Libya PM says no talks until bombs stop

UN envoy's visit yields little in Tripoli where government loyalists stick to demands that Gaddafi must remain in power.

    Hoda Abdel-Hamid reports on the return of Libyan families who were expelled from Misrata by Gaddafi forces

    A United Nations envoy trying to find a way to end Libya's war has made little visible headway on a visit to
    Tripoli for talks with the prime minister.

    The government told him on Tuesday that NATO must end air strikes before any talks can begin and that Muammar Gaddafi's role as leader was non-negotiable, though rebels and the West insist he step down.

    Britain and France, carrying out most of the NATO bombing attacks, this week dropped their insistence that Gaddafi leave the country as part of any settlement, in an apparent softening of their position.

    The UN envoy, Abdul Elah al-Khatib, arrived in Tripoli straight from talks with rebels in their eastern stronghold of Benghazi on Monday.

    He met Prime Minister Al-Baghdadi Ali Al-Mahmoudi who said they had a productive dialogue - but about implementing UN resolutions, not negotiating an end to the five-month-old conflict in which neither side seems to have the upper hand.

    "This aggression [air strikes] needs to stop immediately, without that we cannot have a dialogue, we cannot solve any problems in Libya," Mahmoudi told a news conference afterward.

    NATO deadline looms

    In London, the British and French foreign ministers, William Hague and Alain Juppe, called once more for Gaddafi to leave power but, on the matter of whether he could stay in Libya, both said it was up to Libyans to decide.

    Britain said it had not changed policy but comments by Hague were interpreted as tacit backing for the proposal, floated last week by France, that Gaddafi could remain in Libya.

    A rebel leader this week appeared to endorse the view, which would mark a major shift from previous rebel demands that he leave and be tried for war crimes in The Hague.

    Deadlines are approaching for the NATO-led alliance, whose UN mandate for military action - granted on the grounds that it would protect civilians - expires in two months.

    Talks and conditions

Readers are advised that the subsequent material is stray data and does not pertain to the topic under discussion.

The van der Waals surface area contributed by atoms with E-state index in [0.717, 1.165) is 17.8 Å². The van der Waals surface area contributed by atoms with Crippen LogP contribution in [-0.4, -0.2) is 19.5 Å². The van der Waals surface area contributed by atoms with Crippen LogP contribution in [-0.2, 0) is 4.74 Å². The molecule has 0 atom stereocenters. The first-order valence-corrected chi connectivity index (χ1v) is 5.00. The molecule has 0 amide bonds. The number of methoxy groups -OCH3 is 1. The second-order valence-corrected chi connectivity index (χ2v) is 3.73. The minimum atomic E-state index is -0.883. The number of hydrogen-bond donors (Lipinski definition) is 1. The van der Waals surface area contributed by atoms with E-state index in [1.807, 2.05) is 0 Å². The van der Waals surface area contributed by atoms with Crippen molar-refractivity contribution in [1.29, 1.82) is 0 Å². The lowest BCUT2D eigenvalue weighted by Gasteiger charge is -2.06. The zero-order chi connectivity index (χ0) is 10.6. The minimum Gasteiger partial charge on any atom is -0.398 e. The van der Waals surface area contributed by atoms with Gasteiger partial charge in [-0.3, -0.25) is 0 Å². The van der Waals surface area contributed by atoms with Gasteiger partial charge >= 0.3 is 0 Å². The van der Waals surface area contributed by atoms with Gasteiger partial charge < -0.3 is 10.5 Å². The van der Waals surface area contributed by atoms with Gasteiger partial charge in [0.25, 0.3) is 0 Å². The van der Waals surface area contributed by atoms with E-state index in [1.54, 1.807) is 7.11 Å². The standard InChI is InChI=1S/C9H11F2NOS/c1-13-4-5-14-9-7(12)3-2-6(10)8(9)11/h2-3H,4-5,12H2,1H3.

Gaddafi says he supports talks with the rebels and the West, but has shown no sign of agreeing to cede power after 41 years of unchallenged supremacy, much of it as a pariah in Western eyes.

    In his talks with the Benghazi-based rebel leadership council, Khatib discussed ideas for ending the war
    but said later a firm initiative had yet to take shape.

    "We did not put a plan in front of them. We discussed the views and ideas on how we can trigger a political process ... to achieve a political solution," he told Reuters.

    He has said his ideas involve a ceasefire and, simultaneously, setting up a mechanism to manage the
    transitional period. He has not given details.

    Senior rebel official Mahmoud Jibril said he had underlined that the rebels would only accept an initiative that involved the removal of Gaddafi from power as a first step to peace.

    Stay or go?

    Rebel leaders have given conflicting signals in recent weeks over whether they would allow Gaddafi and his family to stay in Libya as part of a deal, providing he gave up power.

    "Gaddafi can stay in Libya but it will have conditions," opposition leader Mustafa Abdel Jalil told the Wall Street Journal. "We will decide where he stays and who watches him. The same conditions will apply to his

    But the rebels seem unlikely to unseat him any time soon. They said they had almost taken the oil town of Brega a week ago, but later said minefields had slowed their advance.

    The Libyan news agency JANA said Foreign Minister Abdelati Obeidi was in Tunisia on Tuesday for talks over "initiatives that were taken about what's happening in Libya, chief of which is the African Union's initiative". The African Union plan does not insist on Gaddafi standing down.

    Meanwhile, also on Tuesday, Libyan expats became the first to take a stab at forming a political party in Benghazi, headquarters of the opposition National Transitional Council, the AFP news agency reported.

    "We call ourselves the New Libya Party because everything was destroyed," said Ramadan Ben Amer, 53, a co-founder of the party, and now a resident of the UAE.

    "Gaddafi says he has built Libya brick by brick but, especially Benghazi, he has destroyed it brick by brick."

    He said that of the 2,000 individuals who have joined the party in Libya so far, the majority hail from his native Benghazi or Derna - the hometown of co-founder Rajad Mabruk, 65, who lives in Dallas, Texas. The party is also supported by some 20,000 Libyan expats living in the US, Canada and Germany, he added.

    SOURCE: Agencies


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